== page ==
Although at the time the band had all but washed their hands of the album post production, when released it quickly became an unexpected success. One of the Jam and Lewis compositions, "Human", was released as the album's first single and became the Human League's second number-one on the U.S. Billboard Hot 100 (no.8 in the UK). The Album itself was more popular in the U.S than the UK. Follow-up singles "I Need Your Loving" and the 1988 UK-only release "Love Is All That Matters" were not as successful. But the album had succeeded in returning the Human League back to mainstream prominence both sides of the Atlantic five years after their Dare album. Oakey with hindsight states that it was this album that saved the band’s career and one of the main reasons they are still recording today.

In 2005, Crash was re-issued with extended versions of the three singles.

Track listing

  1. "Money" (Burden, Oakey, Russell) 3:54
  2. "Swang" (Eiland) 4:36
  3. "Human" (Jimmy Jam and Terry Lewis) 4:25
  4. "Jam" (Oakey, Russell) 4:20
  5. "Are You Ever Coming Back?" (Oakey, Russell, Wright) 4:53
  6. "I Need Your Loving" (Jimmy Jam and Terry Lewis, Davis, Eiland, Richey, Williams) 3:42
  7. "Party" (Burden, Oakey, Russell) 4:29
  8. "Love on the Run" (Burden, Oakey, Russell) 3:53
  9. "The Real Thing" (Burden, Fellows, Oakey, Russell) 4:17
  10. "Love Is All That Matters" (Jimmy Jam and Terry Lewis) 6:05

Additional tracks

  1. "Human" (extended version)
  2. "I Need Your Loving" (extended version)
  3. "Love Is All That Matters" (extended version)

Album artwork

The out-of-focus cover photo was used to disguise the fact that it was taken at very short notice to meet a print deadline, after the disaster of the planned original photo shoot. Oakey originally wanted to return to the Vogue cover style of Dare artwork for Crash. He had persuaded Virgin Records to finance a studio photo shoot of the band with Vogue's Paris-based Photographer Guy Bourdin. The band were flown out to Paris for the two day photo sessions. However on arriving at Bourdin's studio it became apparent that he was only interested in photographing the two female vocalists Susan Ann Sulley and Joanne Catherall. Matters came to a head when Bourdin instructed the often-volatile Sulley to do a handstand wearing a mini-skirt, a pose she considered inappropriate. After she turned on Bourdin and the two clashed angrily, the photographer refused to work with the band and they walked out of the session with the loss of all fees. Oakey would later comment that we spent two days there, it took nine hours to set up one photograph and I daren't tell you how much money we spent.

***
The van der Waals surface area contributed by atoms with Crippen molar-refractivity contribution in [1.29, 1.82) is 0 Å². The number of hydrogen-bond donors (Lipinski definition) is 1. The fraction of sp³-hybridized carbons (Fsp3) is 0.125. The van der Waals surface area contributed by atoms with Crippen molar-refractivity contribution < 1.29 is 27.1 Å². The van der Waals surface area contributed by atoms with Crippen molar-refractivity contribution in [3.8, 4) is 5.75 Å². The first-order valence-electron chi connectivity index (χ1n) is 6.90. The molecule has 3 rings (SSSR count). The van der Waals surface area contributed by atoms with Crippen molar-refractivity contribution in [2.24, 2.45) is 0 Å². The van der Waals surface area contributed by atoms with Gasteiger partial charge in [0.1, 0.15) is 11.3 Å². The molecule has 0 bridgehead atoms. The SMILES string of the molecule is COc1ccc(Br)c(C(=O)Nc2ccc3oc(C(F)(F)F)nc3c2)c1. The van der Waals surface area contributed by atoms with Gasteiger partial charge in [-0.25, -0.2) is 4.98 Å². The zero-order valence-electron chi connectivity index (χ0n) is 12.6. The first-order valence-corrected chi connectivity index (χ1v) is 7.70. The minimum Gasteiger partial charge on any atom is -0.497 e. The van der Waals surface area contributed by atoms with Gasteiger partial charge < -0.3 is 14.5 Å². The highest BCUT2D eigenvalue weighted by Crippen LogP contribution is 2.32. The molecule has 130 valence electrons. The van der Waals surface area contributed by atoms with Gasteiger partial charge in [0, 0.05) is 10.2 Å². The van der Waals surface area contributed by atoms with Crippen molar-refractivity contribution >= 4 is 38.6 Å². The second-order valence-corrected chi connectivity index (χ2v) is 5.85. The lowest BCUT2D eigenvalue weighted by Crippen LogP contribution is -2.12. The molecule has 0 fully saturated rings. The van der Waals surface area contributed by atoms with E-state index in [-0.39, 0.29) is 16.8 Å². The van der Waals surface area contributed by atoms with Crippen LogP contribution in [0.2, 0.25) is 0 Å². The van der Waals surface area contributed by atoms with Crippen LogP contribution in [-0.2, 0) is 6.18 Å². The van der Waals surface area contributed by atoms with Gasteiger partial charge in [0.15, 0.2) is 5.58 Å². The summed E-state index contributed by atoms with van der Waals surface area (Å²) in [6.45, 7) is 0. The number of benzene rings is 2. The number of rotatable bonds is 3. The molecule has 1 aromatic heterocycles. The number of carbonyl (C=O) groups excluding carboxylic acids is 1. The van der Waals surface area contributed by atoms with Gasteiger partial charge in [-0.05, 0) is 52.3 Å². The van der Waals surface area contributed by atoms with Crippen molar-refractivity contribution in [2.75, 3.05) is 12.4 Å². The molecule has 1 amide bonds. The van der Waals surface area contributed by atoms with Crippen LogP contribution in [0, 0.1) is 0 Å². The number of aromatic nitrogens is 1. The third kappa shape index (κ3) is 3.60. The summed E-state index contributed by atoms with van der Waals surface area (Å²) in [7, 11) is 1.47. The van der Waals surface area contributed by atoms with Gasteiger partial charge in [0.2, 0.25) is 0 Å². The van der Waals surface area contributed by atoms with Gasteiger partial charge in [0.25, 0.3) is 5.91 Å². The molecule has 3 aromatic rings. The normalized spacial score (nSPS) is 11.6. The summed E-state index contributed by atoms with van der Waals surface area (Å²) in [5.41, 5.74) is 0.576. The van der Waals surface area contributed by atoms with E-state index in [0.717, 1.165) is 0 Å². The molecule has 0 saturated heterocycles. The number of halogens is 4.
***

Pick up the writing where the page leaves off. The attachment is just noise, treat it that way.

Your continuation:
Chart performance

Chart (1986) Peak
position
Canadian Albums Chart[2] 25
Dutch Albums Chart[3] 40
German Albums Chart[4] 14
New Zealand Albums Chart[5] 33
Swedish Albums Chart[6] 32
UK Albums Chart[7] 7
U.S. Billboard 200[8] 24
U.S. Billboard R&B/Hip-Hop Albums Chart[9] 28

Personnel

  • Ken Ansell: Cover Design
  • Gavin Cochrane: Photography
  • Steve Hodge: Engineer
  • Jimmy Jam: Producer, Bass, Keyboards, Synthesizers
  • Terry Lewis: Producer, Drums, Percussion
  • Philip Oakey: Synthesizer, Keyboards, Vocals
  • Philip Adrian Wright: Synthesizer, Keyboards
  • Susan Ann Sulley: Vocals
  • Joanne Catherall: Vocals
  • Ian Burden: Vocals, Bass, Keyboards
  • Jim Russell: Drums, Percussion, Programming
  • Paul Rabiger: Keyboards

Notes

External links